Good evening. My name is Maddie Luebbert, and I am a teacher at Kensington Health Sciences Academy and a lifelong Philadelphian. I am proud to work at a neighborhood high school, where we provide a life-saving community for students who do not have a place elsewhere.
Our neighborhood schools are starved for resources, then repeatedly punished for failing to measure up to schools playing by completely different rules, especially around staffing, enrollment, and partnerships. Neighborhood school students are not given the same opportunities as their charter school peers.
Based on the application narrative, the High School for Health Science Leadership plans to have strict control over their enrollment. They’ve opted to not even accept transfers after 10th grade since their healthcare career tracks begin that year. KHSA has no such luxury. Although our students begin a state certified CTE track at the start of tenth grade, we are proud to welcome new students no matter when they join us.
HS2L has proposed a large, top heavy staff, with numerous administrators and support staff. They can afford positions that seem like a luxury from the perspective of a neighborhood school. For example, with their own school psychologist, they will be better equipped to serve students with IEPs.
They’ve also budgeted for four ESOL teachers by year four, when they will have a comparable population to KHSA. 20% of our students are identified as ELs, and yet we have only 1.5 ESOL teachers stretched thin and barely able to provide services to our students.
In theory, a neighborhood school like KHSA is free to make staffing choices like these. However, managing a budget for a traditional school means choosing to lop off an arm to save a leg. Our resources are finite, with half of our funding coming from our state’s deeply biased funding formula. Principals may have to gamble on a certain position, leaving another job vulnerable to leveling.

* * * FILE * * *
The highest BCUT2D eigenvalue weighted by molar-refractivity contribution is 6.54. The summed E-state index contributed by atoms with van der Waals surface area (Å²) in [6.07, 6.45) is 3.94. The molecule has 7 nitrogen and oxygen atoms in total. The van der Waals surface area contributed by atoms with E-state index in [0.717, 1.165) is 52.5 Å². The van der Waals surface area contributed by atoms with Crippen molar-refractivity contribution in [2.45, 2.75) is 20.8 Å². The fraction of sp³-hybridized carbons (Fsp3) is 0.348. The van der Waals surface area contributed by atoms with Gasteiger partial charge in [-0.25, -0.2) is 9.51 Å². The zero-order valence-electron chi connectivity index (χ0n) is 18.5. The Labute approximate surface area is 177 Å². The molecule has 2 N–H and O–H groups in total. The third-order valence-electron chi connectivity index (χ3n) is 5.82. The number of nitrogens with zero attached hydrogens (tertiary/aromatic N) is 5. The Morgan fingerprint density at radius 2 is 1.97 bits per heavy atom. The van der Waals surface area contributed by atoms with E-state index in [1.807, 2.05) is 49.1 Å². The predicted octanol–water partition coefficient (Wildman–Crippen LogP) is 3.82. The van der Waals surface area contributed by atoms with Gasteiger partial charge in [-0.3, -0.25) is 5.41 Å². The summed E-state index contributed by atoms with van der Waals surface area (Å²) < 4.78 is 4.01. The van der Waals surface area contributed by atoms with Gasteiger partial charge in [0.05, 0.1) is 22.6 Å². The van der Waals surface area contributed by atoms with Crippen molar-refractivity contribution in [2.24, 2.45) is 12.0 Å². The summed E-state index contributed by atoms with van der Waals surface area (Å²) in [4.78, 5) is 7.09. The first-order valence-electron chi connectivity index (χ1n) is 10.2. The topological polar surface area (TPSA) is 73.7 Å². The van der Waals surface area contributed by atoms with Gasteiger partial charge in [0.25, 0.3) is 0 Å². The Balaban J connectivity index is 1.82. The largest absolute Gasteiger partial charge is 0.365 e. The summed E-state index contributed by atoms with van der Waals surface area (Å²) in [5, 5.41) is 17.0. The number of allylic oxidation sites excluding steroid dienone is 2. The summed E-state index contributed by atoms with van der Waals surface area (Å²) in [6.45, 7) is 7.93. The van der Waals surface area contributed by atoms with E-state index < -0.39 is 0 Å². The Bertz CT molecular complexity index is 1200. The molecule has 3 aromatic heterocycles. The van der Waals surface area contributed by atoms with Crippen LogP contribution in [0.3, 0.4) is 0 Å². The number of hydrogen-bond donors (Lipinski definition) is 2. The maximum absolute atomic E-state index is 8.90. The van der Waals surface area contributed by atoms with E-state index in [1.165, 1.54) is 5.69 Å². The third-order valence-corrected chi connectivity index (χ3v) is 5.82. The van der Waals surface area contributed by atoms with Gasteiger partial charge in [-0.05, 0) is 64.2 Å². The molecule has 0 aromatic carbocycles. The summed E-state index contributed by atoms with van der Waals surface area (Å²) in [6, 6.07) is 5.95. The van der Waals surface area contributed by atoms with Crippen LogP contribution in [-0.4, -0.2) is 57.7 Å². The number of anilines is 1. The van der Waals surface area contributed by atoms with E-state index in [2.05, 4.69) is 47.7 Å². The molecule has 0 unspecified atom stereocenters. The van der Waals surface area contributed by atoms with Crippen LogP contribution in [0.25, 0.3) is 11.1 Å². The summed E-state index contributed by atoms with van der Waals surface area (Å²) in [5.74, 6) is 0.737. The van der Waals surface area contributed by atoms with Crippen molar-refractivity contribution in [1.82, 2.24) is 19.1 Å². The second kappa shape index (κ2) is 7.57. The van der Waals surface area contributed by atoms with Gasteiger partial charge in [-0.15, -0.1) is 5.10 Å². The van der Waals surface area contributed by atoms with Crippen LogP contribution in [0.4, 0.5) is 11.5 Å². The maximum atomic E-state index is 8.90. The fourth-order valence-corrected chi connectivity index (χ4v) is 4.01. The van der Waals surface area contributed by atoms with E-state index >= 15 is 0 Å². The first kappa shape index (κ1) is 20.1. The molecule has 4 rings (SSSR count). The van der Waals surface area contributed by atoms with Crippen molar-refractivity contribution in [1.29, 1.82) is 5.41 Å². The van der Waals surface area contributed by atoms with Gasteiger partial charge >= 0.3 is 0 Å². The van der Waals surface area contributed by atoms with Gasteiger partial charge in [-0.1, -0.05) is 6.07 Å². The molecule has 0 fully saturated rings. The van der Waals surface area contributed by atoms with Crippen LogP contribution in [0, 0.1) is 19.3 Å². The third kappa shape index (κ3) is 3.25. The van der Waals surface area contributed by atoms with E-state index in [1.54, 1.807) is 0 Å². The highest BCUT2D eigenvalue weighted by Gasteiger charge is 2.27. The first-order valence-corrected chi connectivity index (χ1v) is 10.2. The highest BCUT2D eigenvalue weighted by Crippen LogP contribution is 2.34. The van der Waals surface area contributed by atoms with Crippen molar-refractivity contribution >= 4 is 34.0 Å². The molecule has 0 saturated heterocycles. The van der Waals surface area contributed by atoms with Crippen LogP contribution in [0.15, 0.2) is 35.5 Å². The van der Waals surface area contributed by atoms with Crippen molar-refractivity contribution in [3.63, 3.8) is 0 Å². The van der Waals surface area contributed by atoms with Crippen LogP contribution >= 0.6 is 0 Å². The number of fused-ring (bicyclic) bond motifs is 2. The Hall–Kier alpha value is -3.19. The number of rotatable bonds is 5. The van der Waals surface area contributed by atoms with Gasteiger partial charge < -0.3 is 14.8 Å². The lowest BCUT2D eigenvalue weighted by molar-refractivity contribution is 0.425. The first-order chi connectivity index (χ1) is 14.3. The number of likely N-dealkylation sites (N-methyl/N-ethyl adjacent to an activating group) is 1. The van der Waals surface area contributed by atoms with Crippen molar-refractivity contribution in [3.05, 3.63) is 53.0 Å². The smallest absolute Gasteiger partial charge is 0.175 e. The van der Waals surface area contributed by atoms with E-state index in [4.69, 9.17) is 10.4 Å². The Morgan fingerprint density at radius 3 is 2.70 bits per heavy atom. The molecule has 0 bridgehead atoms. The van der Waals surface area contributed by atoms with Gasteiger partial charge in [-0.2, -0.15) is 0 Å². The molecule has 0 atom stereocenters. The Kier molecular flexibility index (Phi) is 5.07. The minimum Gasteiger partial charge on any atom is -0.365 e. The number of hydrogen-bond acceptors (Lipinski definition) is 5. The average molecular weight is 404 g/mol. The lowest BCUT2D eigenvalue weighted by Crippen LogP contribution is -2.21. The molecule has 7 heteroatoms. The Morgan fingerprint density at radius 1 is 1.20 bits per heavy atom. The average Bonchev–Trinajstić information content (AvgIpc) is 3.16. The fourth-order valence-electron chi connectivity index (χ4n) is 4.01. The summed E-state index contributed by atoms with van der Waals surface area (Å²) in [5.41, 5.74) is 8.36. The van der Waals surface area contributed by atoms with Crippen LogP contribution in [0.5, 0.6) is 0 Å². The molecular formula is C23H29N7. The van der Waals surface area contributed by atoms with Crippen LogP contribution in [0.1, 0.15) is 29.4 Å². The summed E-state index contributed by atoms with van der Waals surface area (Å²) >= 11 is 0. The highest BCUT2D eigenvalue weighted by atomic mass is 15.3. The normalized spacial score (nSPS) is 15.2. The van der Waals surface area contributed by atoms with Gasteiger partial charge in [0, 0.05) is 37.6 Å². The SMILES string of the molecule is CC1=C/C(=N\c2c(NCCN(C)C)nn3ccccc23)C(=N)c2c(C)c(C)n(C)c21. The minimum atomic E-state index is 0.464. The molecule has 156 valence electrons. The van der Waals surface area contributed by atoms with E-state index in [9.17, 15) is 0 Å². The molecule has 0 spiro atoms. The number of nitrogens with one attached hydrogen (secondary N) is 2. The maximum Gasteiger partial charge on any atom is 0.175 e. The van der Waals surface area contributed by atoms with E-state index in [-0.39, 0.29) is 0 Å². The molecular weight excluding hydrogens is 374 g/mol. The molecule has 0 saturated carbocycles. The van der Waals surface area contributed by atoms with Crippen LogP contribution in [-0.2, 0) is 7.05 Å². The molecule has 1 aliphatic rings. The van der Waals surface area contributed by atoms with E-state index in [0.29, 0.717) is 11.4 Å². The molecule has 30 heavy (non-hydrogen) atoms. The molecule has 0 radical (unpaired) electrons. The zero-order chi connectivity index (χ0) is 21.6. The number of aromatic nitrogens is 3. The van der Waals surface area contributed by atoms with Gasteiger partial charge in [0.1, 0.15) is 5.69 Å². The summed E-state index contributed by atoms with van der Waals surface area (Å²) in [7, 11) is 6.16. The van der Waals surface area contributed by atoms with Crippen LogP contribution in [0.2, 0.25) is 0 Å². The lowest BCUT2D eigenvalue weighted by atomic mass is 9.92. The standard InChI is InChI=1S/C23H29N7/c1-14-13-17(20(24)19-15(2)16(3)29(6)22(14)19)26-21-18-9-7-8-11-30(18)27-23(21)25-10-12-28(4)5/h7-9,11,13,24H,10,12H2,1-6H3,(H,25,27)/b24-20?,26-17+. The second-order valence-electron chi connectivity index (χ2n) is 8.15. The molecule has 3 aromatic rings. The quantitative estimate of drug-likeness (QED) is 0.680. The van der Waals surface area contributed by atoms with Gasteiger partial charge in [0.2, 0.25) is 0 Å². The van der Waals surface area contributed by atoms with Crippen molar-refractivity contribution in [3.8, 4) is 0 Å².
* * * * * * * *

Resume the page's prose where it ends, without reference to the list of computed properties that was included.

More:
With their own dedicated Director of Career Experiences, HS2L will have unprecedented access to healthcare partnerships. KHSA staff have worked ceaselessly to find “career experiences” for our students, which are required for those in CTE programming. A traditional school’s principal has to choose between networking and development, or ensuring the smooth daily operations of the school.
Furthermore, somehow HS2L has already received the enthusiastic endorsement and guarantee of partnerships that KHSA has sought for years. I wonder why the administrators of Temple, Jefferson, Drexel, CCP, and the Philadelphia College of Osteopathic Medicine are suddenly passionate about partnering with public schools. Where were these partners before? Where is the investment in our students?
If we invested in traditional schools even a fraction of the resources HS2L has arranged through corporate nonprofit sponsorships and support from “eds and meds” that want good press instead of paying PILOTs, there would be no need for a student or their family to choose between traditional and charter schools. All of our neighborhood schools would thrive. This is the true purpose of public education: To support the collective good.